• Finally, we recommend making social security systems more neutral with respect to intra-EU migration, eg by introducing the full continuation of home-country unemployment rights for migrant jobseekers, with closer cooperation between national employment services, and by centralising information on pension entitlements on a single platform.
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China’s investment in Africa: consequences for Europe

How is Chinese investment impacting Africa, and what could be the consequences for Europe?

Speakers: Solange Chatelard, Maria Demertzis, Alicia García-Herrero and Abraham Liu Topic: Global Economics & Governance Location: Bruegel, Rue de la Charité 33, 1210 Brussels
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Policy Brief

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Memo to the presidents of the European Commission, Council and Parliament. 'A strategic agenda for the new EU leadership' by Maria Demertzis, André Sapir and Guntram Wolff is the first of our 2019 Bruegel memos to the new presidents of the European Commission, Council and Parliament. Focusing on the most important economic questions at EU level, these Bruegel memos are intended to be a strategic to-do list, outlining the state of affairs that will greet the new Commission.

By: Maria Demertzis, André Sapir and Guntram B. Wolff Topic: European Macroeconomics & Governance Date: June 13, 2019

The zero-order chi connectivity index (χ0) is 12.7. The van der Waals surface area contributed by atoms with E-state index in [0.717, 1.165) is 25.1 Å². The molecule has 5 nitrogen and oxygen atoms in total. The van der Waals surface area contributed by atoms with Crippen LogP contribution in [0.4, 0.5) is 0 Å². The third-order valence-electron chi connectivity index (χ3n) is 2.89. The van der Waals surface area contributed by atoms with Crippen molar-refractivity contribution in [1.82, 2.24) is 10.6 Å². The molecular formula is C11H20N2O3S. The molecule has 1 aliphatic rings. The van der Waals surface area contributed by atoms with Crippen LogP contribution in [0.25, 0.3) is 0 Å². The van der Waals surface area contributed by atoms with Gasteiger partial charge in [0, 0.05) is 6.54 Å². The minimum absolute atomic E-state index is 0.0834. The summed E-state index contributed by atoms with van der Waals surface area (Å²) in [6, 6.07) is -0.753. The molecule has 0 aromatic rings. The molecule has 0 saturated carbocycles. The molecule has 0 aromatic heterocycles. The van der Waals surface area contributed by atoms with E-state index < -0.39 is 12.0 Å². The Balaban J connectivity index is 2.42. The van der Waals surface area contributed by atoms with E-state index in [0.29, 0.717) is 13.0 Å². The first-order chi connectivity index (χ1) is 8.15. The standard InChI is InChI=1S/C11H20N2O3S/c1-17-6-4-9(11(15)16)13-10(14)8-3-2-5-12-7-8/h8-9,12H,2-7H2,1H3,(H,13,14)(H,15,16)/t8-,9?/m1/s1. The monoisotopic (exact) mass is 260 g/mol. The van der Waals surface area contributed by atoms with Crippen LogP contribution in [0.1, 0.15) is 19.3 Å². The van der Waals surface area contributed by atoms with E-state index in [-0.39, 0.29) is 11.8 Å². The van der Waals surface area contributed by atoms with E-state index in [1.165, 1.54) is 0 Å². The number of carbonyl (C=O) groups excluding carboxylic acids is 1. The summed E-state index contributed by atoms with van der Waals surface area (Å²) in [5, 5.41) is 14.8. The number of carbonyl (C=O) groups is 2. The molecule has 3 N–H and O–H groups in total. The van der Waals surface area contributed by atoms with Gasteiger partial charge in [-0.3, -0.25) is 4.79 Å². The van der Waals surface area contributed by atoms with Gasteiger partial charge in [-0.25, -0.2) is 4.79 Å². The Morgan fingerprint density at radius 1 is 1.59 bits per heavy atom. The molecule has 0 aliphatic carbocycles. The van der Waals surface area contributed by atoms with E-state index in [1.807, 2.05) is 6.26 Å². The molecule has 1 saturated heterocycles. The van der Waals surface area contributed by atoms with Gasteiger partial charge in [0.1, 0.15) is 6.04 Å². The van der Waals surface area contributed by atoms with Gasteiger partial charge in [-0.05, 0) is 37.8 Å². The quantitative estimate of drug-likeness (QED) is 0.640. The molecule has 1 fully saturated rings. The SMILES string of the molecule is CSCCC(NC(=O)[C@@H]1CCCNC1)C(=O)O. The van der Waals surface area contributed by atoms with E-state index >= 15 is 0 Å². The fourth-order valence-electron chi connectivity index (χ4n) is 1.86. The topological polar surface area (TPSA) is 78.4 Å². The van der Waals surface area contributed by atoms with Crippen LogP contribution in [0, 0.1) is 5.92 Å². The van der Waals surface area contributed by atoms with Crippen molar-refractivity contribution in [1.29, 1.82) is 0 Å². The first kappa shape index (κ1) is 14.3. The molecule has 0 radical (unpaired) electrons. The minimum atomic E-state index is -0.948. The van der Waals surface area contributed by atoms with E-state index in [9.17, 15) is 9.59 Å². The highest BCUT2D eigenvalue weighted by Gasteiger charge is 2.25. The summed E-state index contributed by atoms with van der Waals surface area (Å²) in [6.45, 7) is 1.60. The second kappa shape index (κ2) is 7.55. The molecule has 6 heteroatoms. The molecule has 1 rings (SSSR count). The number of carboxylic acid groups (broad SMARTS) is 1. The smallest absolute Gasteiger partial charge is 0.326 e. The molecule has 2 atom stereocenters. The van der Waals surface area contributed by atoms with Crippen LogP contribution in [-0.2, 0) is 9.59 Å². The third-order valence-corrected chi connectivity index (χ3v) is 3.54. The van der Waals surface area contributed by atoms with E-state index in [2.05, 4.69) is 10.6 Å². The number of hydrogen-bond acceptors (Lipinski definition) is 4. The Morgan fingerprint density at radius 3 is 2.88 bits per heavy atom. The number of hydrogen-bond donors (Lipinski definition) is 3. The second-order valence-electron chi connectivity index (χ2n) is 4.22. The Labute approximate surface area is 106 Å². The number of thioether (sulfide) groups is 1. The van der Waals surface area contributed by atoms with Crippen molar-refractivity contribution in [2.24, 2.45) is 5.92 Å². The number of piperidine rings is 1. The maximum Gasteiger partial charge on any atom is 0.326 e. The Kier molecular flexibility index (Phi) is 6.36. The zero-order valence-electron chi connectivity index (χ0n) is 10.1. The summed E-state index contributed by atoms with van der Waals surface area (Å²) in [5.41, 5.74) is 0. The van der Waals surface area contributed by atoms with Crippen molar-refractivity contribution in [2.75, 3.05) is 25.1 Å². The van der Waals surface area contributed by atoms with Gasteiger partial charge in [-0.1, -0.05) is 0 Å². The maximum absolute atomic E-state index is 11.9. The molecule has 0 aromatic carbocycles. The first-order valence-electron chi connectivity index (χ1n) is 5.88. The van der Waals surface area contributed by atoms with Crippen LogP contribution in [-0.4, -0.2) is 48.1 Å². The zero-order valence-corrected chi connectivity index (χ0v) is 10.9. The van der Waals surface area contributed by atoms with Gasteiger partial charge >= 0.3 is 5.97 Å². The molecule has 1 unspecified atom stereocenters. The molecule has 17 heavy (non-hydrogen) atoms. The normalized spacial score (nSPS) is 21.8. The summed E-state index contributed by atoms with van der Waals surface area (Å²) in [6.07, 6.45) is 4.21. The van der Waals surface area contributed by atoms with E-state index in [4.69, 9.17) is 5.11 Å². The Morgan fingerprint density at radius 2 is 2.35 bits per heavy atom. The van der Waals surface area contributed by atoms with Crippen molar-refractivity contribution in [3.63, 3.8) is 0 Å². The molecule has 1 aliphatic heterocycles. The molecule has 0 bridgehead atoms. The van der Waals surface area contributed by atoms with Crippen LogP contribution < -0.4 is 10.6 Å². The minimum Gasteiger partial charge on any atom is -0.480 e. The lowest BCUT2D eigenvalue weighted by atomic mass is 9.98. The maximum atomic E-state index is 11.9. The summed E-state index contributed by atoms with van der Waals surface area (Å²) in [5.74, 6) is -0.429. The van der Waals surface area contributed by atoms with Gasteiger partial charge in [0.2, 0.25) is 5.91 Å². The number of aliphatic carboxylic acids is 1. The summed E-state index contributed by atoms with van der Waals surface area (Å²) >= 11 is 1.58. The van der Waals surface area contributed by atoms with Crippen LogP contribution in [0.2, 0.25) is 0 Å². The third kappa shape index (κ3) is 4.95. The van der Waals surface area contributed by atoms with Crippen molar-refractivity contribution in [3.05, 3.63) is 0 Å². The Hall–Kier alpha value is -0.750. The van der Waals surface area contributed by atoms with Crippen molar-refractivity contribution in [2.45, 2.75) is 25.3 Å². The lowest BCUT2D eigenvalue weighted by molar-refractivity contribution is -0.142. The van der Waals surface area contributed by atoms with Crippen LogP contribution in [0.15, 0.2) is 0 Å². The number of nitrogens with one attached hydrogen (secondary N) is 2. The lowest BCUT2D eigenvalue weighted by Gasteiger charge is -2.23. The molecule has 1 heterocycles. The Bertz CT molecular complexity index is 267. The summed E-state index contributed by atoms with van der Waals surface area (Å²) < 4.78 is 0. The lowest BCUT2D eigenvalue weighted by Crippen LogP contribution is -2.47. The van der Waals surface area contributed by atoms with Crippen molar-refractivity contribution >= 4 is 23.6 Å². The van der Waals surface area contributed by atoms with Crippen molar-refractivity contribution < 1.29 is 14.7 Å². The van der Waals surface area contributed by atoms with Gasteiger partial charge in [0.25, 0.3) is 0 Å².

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External Publication

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This study by Zsolt Darvas, Antoine Mathieu Collin, Jan Mazza, and Catarina Midões analyses the characteristics of cohesion policy projects that can contribute to successful outcomes. Their analysis is based on a literature survey, an econometric analysis and interviews with stakeholders. About two dozen project characteristics are considered, and their association with economic growth is studied using a novel methodology. Based on the findings, the study concludes with recommendations for cohesion policy reform.

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This policy contribution investigates the performance of the design, implementation and effectiveness of cohesion policy, the most evaluated EU tool for promoting economic convergence. By analysing the effects of cohesion policy on economic growth through reviewing literature, conducting empirical research by comparing regions, as well as considering attitudes and expectations collected through interviewing stakeholders, the authors provide reform recommendations.

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The quarterly growth rate of the euro area in Q1 2019 was 0.4% (1.5% annualized), considerably higher than the low growth rates of the previous two quarters. This blog reviews the reaction to the release of these numbers and the discussion they have triggered about the euro area’s economic challenges.

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Past Event

Past Event

CANCELLED: Future of taxation in the EU

Due to a previously unannounced air traffic controllers strike in Belgium, the Prime Minister Morawiecki is unable to land in time for the event. We apologise for any inconvenience.

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By: Alicia García-Herrero Topic: Global Economics & Governance Date: April 23, 2019